During Reconstruction, however, as Republican governments lost political power in the South, black women lost hard won rights of legal protection as “nightriders” and klansmen raped and sexually brutalized black women all over the south. Once again denied their right to testify and legal protection against white men’s sexual assaults, black women, such as Ida B. Wells, turned to the press and organized for sexual justice as a right of citizenship.
EVENT: Talk–“What if I am A Woman”: Black Women’s Campaigns for Sexual Justice WHEN:June 25, 2019 (Tuesday), 16:50 PM ~ 18:10 PM (5th period) WHERE: Aoyama Gakuin University; Aoyama Campus; Building 17, Room 411 (On 4th Floor) Click here. LANGUAGE: English TARGET AUDIENCE: Anyone interested in social justice, gender issues, and how history collides with present-day problems.
Crystal N. Feimster, a native of North Carolina, is an associate professor in the departments of African American Studies and History and the programs of American Studies and Women, Gender, and Sexuality Studies at Yale University, where she teaches a range of courses in 19th and 20th century African American history, women’s history, and southern history. She is the author of Southern Horrors: Women and the Politics of Rape and Lynching, a history of how black and white women in the US South were affected by, and responded to, the problems of rape and lynching in the late 19th and early 20th centuries. Feimster has received numerous teaching and mentor awards at Yale and is an OAH Distinguished Lecturer.
Dr. Curtiss Takada Rooks’s lecture will incorporate Japanese American history and experience through the personal lens of his wife’s family (She is a Sansei; third generation Japanese American), his family (an interracial “War Bride” family) and his family intersecting multiple communities within and outside of the Japanese American community. Ample time will be provided to interact with Dr. Rooks, so bring plenty of questions.
EVENT: Talk on “A Japanese America Story: Resilience, Retention and Revitalization” WHEN:May 23, 2019 (Thursday), 1:20 PM ~ 14:50 PM (3rd period) WHERE: Aoyama Gakuin University; Aoyama Campus; Building 9, Room 940 (On 4th Floor) Click here. LANGUAGE: English TARGET AUDIENCE: All English Department IE students and any other interested students and faculty. individuals from outside of the university are also welcome.
Dr. Rooks earned his B.A. in 1979 with a double major in Economics and Asian Studies (honors) from Dartmouth College. He received his M.A. in Public Policy from Trinity College in 1982 and his Ph.D. in Comparative Culture from the University of California, Irvine. In 1996, he was a University of California Regents Fellow. Prior to his appointment at LMU, Dr. Rooks was a tenured assistant professor in Asian American Studies at San Jose State University.
His research interests include applied community-based research focusing on cultural competency in community health and ethnic community development. Current projects include a cultural assessment of Japanese and African American senior care-giving needs and community partnerships in chronic disease needs assessment in the Samoan community. A second research trajectory focuses on Asian American multiracial identity and diversity.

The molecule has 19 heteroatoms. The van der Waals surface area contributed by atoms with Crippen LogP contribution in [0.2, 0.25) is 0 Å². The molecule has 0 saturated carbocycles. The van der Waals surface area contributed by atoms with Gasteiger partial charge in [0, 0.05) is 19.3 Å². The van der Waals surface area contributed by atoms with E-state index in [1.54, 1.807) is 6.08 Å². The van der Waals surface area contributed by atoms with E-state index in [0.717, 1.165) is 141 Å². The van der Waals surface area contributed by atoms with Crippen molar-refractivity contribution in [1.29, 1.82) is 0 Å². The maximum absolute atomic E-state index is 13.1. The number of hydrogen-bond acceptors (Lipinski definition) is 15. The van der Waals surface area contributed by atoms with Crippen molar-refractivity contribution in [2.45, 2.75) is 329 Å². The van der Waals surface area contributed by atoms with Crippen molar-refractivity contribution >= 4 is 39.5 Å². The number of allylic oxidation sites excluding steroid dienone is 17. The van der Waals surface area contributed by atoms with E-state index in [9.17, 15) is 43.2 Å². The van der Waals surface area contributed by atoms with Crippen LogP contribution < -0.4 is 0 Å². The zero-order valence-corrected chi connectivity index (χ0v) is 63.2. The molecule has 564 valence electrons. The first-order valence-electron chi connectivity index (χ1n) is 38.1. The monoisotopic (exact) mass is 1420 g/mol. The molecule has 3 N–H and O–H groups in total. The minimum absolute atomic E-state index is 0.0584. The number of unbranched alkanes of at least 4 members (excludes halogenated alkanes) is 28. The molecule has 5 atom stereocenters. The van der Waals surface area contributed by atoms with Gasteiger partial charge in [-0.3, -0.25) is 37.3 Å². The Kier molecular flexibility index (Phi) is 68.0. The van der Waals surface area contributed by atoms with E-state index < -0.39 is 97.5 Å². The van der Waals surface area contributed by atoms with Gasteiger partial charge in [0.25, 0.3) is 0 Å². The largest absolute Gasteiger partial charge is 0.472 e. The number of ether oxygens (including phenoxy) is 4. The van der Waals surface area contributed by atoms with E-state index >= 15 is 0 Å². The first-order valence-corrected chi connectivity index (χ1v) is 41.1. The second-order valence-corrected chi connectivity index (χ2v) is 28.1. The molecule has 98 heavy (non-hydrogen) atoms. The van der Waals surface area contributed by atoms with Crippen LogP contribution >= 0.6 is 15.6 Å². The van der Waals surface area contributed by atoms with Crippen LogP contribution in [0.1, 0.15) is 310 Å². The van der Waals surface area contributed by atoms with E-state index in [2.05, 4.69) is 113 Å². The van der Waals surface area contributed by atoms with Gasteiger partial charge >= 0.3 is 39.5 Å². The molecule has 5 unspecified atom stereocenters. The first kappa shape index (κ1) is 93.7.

To be better prepared for the event and to learn something about Japanese American cultural history, check out this informative website: https://densho.org/.
NOTE: Toward the end of the lecture a feedback sheet was distributed. On that sheet, students could write questions that they may not have had time to ask Dr. Rooks during the lecture. All of those questions were subsequently compiled and sent to Dr. Rooks. He painstakingly answered all of the questions and sent his responses back to us. Here are the answers in their entirety: Responses to Student Questions
A panel discussion and film screening on the topic of sexual violence will be open to all IE Program students, English Department students, Aogaku students in general, and the general public on May 30th from 7:00 PM to 9:30 PM in Room 921 on the Aoyama Campus. First, the documentary film, “Japan’s Secret Shame,” will be shown. That will be followed by a panel discussion that will explore themes outlined in the film, including the challenges of reporting and seeking justice around sexual violence in Japan.
EVENT: Film screening of “Japan’s Secret Shame” and panel discussion WHEN:May 30, 2019 (Thursday), 7:00 PM ~ 9:30 PM SCHEDULE:Doors open：7:00 PM
Screening：7:30 PM ~ 8:30 PM
Panel Discussion：8:30 PM ~ 9:30 PM WHERE: Aoyama Gakuin University; Aoyama Campus; Building 9, Room 940 (On 4th Floor) Click here. [Notice that the room changed from 921 to 940!] LANGUAGE: Film will be in English (with some Japanese dialog); Panel discussion will be in English. TARGET AUDIENCE: Anyone who cares about the important issues brought up in the film and subsequent discussion.
The "English Across Aoyama Gakuin University (EA-AGU) Project" was conceived by Joseph Dias in 2011 as a proposal for coordinating the efforts to foster English competence among students studying in the various colleges, faculties, and departments at AGU.
Learn about some techniques that students have found effective for brushing up their English outside the classroom. There's a lot you can do to improve your English listening, speaking, reading and writing ability in an enjoyable way.